If you know world history well, you must be quite acquainted with the Hundred Years’ War between the English and French, the main reason why both nations avoid communication with each other as much as possible. Until now, a French speaking English inside France is a big no-no, though speaking French inside England isn’t a big deal at all. However, even though the people from both countries are different in almost every way, their languages, truthfully speaking, do have similarities when it comes to having both German and Latin roots and influence. This is due to the fact that both nations are Roman Catholic in religion, which is widely influenced by the Holy Roman Empire (Germany) and the Papacy (Italy) during the Medieval ages.
Most of you must have been confused right now that you find words in both French and English dictionaries but have different pronunciations and meaning. The truth is, these are only TWO of the common differences in the two languages.
Listed below are the other factors that you must consider when trying to learn both of them:
- Article Usage – When speaking English, we seldom use articles (a, an, the) especially during conversation. However, the French language uses articles (le, a, etc.) more frequently.
- Pronunciation – In English language, you must have encountered at least two words that are similar in spelling but different in pronunciation, hence giving it a different meaning. However, this issue is more common in French, some words having at least three or more different pronunciations and meanings.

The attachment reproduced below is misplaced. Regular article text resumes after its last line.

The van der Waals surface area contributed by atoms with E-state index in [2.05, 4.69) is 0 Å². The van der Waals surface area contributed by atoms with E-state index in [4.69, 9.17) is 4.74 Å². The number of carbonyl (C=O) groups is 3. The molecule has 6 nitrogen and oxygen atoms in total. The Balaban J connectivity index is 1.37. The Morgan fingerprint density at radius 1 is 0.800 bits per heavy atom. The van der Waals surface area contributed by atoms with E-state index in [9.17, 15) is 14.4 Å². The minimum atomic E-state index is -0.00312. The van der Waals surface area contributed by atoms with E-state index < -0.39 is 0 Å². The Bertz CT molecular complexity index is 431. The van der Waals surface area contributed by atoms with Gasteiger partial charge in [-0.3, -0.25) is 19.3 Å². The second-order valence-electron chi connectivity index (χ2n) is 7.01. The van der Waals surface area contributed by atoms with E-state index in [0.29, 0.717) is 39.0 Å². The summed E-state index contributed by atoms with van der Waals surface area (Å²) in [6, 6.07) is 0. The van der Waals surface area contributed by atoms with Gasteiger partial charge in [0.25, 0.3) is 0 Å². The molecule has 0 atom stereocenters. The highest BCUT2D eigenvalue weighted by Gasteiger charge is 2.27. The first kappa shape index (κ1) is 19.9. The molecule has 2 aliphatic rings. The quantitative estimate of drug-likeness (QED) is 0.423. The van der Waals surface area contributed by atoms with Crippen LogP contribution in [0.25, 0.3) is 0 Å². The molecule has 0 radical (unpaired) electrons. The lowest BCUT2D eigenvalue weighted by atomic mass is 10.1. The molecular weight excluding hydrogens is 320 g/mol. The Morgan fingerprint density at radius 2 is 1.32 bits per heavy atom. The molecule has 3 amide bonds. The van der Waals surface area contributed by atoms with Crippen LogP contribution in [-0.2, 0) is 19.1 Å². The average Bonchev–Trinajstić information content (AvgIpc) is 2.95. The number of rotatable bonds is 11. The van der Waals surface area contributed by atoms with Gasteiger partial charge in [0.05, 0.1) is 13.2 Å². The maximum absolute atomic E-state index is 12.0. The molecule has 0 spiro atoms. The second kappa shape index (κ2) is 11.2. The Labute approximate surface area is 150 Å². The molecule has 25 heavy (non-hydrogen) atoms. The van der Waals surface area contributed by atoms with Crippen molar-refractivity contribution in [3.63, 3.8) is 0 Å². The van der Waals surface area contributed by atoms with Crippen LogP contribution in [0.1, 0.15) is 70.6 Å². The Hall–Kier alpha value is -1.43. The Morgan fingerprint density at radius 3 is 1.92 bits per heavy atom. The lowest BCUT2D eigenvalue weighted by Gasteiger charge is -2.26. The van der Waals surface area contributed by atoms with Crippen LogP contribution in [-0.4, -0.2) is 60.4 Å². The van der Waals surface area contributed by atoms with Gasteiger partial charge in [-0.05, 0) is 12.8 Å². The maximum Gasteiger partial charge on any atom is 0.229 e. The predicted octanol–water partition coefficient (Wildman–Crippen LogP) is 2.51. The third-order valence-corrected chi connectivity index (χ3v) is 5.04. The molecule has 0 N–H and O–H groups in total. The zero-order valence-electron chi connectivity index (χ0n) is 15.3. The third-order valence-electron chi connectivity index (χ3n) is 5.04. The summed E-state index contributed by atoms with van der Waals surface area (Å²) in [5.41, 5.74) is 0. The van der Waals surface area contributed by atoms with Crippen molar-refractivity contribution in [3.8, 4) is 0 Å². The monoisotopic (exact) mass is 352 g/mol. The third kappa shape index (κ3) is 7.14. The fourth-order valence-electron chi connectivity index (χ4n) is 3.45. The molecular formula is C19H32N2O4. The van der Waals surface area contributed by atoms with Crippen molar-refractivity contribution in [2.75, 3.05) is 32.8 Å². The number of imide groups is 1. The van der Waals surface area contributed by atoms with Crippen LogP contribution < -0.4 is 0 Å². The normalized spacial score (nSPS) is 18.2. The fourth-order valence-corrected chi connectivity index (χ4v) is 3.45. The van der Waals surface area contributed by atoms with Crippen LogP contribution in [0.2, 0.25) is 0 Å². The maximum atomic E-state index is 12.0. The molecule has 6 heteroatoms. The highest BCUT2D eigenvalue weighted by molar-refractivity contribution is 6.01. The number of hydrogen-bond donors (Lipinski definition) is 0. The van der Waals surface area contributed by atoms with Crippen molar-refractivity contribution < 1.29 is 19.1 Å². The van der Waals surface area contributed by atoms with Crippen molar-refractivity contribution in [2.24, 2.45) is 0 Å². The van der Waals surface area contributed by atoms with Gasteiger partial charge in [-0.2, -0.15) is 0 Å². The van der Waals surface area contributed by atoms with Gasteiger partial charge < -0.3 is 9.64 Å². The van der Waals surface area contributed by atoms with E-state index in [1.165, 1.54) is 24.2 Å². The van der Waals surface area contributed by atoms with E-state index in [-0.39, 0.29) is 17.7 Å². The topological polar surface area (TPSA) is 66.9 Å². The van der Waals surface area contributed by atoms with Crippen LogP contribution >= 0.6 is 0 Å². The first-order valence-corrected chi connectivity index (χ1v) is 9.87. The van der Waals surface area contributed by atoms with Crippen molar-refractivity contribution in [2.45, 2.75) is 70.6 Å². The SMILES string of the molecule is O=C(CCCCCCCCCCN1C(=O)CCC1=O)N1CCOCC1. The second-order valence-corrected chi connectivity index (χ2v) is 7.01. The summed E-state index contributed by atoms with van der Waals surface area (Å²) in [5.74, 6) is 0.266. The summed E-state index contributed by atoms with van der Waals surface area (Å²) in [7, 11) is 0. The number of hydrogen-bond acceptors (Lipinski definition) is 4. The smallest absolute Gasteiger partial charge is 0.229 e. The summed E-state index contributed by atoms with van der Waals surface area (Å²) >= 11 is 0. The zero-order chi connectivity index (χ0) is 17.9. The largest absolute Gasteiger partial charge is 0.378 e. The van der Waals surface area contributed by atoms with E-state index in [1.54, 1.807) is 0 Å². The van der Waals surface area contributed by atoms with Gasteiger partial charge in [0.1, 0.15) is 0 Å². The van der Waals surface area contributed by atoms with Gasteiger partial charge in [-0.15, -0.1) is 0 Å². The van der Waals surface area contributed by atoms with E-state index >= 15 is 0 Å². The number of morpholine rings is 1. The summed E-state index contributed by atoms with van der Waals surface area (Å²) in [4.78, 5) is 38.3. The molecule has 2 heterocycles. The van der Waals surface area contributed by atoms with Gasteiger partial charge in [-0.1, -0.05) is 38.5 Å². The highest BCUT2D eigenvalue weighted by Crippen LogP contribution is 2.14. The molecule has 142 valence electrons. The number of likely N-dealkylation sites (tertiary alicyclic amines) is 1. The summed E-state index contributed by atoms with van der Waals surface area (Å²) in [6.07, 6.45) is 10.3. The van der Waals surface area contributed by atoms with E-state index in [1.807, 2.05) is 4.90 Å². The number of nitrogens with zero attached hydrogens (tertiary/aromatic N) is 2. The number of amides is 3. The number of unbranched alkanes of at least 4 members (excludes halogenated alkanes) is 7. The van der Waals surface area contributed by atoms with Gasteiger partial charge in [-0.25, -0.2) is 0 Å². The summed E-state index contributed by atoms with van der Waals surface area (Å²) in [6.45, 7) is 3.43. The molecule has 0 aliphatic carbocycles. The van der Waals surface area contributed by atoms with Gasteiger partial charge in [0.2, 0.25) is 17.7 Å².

- Conjugations – Conjugations are only different in English when you are using a third-person singular form. In French, on the other hand, it is different depending on the grammatical person who is formulating the sentence.
- Gender – Unlike in English, word gender is more frequent in French. Well-known examples are fiancé (for male) and fiancée (for female).
- Roman Numeral Usage – Usage of roman numerals in French language is more common and ordinal because of its Latin roots. The English, on the other hand, rarely use it.
- Rhythm – When pronouncing English words, stress are often used in a particular syllable and another stress on an important word. French, on the other hand, uses stress only at the end of each rhythmic group.
- Singular and Plural forms – Singular and Plural forms of words are known to be different in both languages.